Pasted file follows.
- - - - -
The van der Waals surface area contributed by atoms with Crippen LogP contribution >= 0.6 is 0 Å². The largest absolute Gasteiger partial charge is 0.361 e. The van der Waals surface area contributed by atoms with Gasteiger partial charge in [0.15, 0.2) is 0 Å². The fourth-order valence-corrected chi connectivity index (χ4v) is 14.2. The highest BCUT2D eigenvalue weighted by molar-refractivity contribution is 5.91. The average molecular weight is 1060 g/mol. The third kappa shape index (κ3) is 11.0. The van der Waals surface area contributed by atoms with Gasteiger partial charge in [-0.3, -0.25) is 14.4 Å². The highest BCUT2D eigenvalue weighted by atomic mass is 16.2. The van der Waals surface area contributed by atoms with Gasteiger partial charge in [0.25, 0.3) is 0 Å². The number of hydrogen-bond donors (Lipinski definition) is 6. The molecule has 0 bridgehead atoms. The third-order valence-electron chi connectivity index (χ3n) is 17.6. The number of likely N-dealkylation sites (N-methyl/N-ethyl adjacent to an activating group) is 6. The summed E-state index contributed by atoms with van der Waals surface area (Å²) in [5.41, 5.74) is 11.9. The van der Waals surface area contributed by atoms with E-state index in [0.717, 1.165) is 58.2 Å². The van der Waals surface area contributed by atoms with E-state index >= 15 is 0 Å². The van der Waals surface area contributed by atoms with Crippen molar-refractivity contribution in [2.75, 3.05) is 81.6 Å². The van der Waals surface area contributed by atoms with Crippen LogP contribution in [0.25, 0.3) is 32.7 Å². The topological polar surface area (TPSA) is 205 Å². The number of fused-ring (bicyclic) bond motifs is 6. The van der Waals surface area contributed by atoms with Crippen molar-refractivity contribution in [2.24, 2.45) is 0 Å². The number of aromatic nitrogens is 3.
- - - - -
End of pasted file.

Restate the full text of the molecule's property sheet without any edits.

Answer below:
The van der Waals surface area contributed by atoms with Crippen LogP contribution >= 0.6 is 0 Å². The largest absolute Gasteiger partial charge is 0.361 e. The van der Waals surface area contributed by atoms with Gasteiger partial charge in [0.15, 0.2) is 0 Å². The fourth-order valence-corrected chi connectivity index (χ4v) is 14.2. The highest BCUT2D eigenvalue weighted by molar-refractivity contribution is 5.91. The average molecular weight is 1060 g/mol. The third kappa shape index (κ3) is 11.0. The van der Waals surface area contributed by atoms with Gasteiger partial charge in [-0.3, -0.25) is 14.4 Å². The highest BCUT2D eigenvalue weighted by atomic mass is 16.2. The van der Waals surface area contributed by atoms with Gasteiger partial charge in [0.25, 0.3) is 0 Å². The number of hydrogen-bond donors (Lipinski definition) is 6. The molecule has 0 bridgehead atoms. The third-order valence-electron chi connectivity index (χ3n) is 17.6. The number of likely N-dealkylation sites (N-methyl/N-ethyl adjacent to an activating group) is 6. The summed E-state index contributed by atoms with van der Waals surface area (Å²) in [5.41, 5.74) is 11.9. The van der Waals surface area contributed by atoms with E-state index in [0.717, 1.165) is 58.2 Å². The van der Waals surface area contributed by atoms with E-state index >= 15 is 0 Å². The van der Waals surface area contributed by atoms with Crippen molar-refractivity contribution in [2.75, 3.05) is 81.6 Å². The van der Waals surface area contributed by atoms with Crippen LogP contribution in [0.25, 0.3) is 32.7 Å². The topological polar surface area (TPSA) is 205 Å². The number of fused-ring (bicyclic) bond motifs is 6. The van der Waals surface area contributed by atoms with Crippen molar-refractivity contribution in [2.24, 2.45) is 0 Å². The number of aromatic nitrogens is 3.